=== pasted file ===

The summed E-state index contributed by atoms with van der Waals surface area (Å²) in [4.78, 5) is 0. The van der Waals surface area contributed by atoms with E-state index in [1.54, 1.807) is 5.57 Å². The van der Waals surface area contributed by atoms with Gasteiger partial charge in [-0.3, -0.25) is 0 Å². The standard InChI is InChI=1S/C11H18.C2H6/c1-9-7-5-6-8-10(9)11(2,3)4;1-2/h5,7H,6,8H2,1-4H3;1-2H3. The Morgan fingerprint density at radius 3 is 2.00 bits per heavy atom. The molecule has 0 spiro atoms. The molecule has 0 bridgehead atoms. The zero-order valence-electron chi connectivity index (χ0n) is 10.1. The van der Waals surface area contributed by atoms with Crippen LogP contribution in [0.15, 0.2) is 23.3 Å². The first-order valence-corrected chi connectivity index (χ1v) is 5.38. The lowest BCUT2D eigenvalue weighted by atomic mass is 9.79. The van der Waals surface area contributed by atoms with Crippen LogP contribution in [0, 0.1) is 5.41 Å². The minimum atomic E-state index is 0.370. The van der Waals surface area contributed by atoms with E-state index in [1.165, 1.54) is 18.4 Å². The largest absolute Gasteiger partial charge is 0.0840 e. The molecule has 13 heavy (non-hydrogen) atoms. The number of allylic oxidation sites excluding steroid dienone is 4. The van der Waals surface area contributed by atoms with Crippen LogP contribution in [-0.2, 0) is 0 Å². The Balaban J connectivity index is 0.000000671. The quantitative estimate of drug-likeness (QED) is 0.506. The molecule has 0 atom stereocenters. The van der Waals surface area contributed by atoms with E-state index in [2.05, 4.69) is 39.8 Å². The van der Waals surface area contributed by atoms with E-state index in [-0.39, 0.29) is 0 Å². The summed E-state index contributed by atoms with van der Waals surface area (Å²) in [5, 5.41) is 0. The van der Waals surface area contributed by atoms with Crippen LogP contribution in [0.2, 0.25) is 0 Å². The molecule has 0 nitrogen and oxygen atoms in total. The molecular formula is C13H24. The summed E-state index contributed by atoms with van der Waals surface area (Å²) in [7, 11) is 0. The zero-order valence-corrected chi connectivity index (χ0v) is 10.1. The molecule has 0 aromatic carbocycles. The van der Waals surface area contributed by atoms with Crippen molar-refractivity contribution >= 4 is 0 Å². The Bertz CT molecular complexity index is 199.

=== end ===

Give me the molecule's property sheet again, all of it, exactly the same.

The summed E-state index contributed by atoms with van der Waals surface area (Å²) in [4.78, 5) is 0. The van der Waals surface area contributed by atoms with E-state index in [1.54, 1.807) is 5.57 Å². The van der Waals surface area contributed by atoms with Gasteiger partial charge in [-0.3, -0.25) is 0 Å². The standard InChI is InChI=1S/C11H18.C2H6/c1-9-7-5-6-8-10(9)11(2,3)4;1-2/h5,7H,6,8H2,1-4H3;1-2H3. The Morgan fingerprint density at radius 3 is 2.00 bits per heavy atom. The molecule has 0 spiro atoms. The molecule has 0 bridgehead atoms. The zero-order valence-electron chi connectivity index (χ0n) is 10.1. The van der Waals surface area contributed by atoms with Crippen LogP contribution in [0.15, 0.2) is 23.3 Å². The first-order valence-corrected chi connectivity index (χ1v) is 5.38. The lowest BCUT2D eigenvalue weighted by atomic mass is 9.79. The van der Waals surface area contributed by atoms with Crippen LogP contribution in [0, 0.1) is 5.41 Å². The minimum atomic E-state index is 0.370. The van der Waals surface area contributed by atoms with E-state index in [1.165, 1.54) is 18.4 Å². The largest absolute Gasteiger partial charge is 0.0840 e. The molecule has 13 heavy (non-hydrogen) atoms. The number of allylic oxidation sites excluding steroid dienone is 4. The van der Waals surface area contributed by atoms with Crippen LogP contribution in [-0.2, 0) is 0 Å². The Balaban J connectivity index is 0.000000671. The quantitative estimate of drug-likeness (QED) is 0.506. The molecule has 0 atom stereocenters. The van der Waals surface area contributed by atoms with E-state index in [2.05, 4.69) is 39.8 Å². The van der Waals surface area contributed by atoms with E-state index in [-0.39, 0.29) is 0 Å². The summed E-state index contributed by atoms with van der Waals surface area (Å²) in [5, 5.41) is 0. The van der Waals surface area contributed by atoms with Crippen LogP contribution in [0.2, 0.25) is 0 Å². The molecule has 0 nitrogen and oxygen atoms in total. The molecular formula is C13H24. The summed E-state index contributed by atoms with van der Waals surface area (Å²) in [7, 11) is 0. The zero-order valence-corrected chi connectivity index (χ0v) is 10.1. The molecule has 0 aromatic carbocycles. The van der Waals surface area contributed by atoms with Crippen molar-refractivity contribution >= 4 is 0 Å². The Bertz CT molecular complexity index is 199.